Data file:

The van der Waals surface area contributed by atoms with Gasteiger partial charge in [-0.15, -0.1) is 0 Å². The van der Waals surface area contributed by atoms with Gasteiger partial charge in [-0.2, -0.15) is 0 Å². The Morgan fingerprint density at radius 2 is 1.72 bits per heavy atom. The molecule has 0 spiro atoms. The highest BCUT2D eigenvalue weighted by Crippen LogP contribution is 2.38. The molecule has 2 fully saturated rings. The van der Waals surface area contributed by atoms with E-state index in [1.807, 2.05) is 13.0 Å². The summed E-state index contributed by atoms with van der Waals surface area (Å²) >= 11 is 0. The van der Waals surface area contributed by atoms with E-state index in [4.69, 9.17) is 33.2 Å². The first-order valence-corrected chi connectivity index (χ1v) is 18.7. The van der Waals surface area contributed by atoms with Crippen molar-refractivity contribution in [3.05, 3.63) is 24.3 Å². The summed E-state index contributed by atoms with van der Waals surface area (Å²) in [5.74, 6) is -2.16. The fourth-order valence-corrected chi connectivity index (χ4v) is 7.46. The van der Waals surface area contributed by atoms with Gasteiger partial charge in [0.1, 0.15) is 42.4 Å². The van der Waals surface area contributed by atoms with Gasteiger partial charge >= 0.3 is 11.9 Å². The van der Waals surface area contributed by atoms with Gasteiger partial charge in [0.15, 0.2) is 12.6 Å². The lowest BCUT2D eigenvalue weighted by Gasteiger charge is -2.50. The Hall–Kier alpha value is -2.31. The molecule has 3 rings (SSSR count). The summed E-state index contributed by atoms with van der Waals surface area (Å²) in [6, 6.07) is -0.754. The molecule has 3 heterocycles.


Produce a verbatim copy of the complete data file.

The van der Waals surface area contributed by atoms with Gasteiger partial charge in [-0.15, -0.1) is 0 Å². The van der Waals surface area contributed by atoms with Gasteiger partial charge in [-0.2, -0.15) is 0 Å². The Morgan fingerprint density at radius 2 is 1.72 bits per heavy atom. The molecule has 0 spiro atoms. The highest BCUT2D eigenvalue weighted by Crippen LogP contribution is 2.38. The molecule has 2 fully saturated rings. The van der Waals surface area contributed by atoms with E-state index in [1.807, 2.05) is 13.0 Å². The summed E-state index contributed by atoms with van der Waals surface area (Å²) >= 11 is 0. The van der Waals surface area contributed by atoms with E-state index in [4.69, 9.17) is 33.2 Å². The first-order valence-corrected chi connectivity index (χ1v) is 18.7. The van der Waals surface area contributed by atoms with Crippen molar-refractivity contribution in [3.05, 3.63) is 24.3 Å². The summed E-state index contributed by atoms with van der Waals surface area (Å²) in [5.74, 6) is -2.16. The fourth-order valence-corrected chi connectivity index (χ4v) is 7.46. The van der Waals surface area contributed by atoms with Gasteiger partial charge in [0.1, 0.15) is 42.4 Å². The van der Waals surface area contributed by atoms with Gasteiger partial charge >= 0.3 is 11.9 Å². The van der Waals surface area contributed by atoms with Gasteiger partial charge in [0.15, 0.2) is 12.6 Å². The lowest BCUT2D eigenvalue weighted by Gasteiger charge is -2.50. The Hall–Kier alpha value is -2.31. The molecule has 3 rings (SSSR count). The summed E-state index contributed by atoms with van der Waals surface area (Å²) in [6, 6.07) is -0.754. The molecule has 3 heterocycles.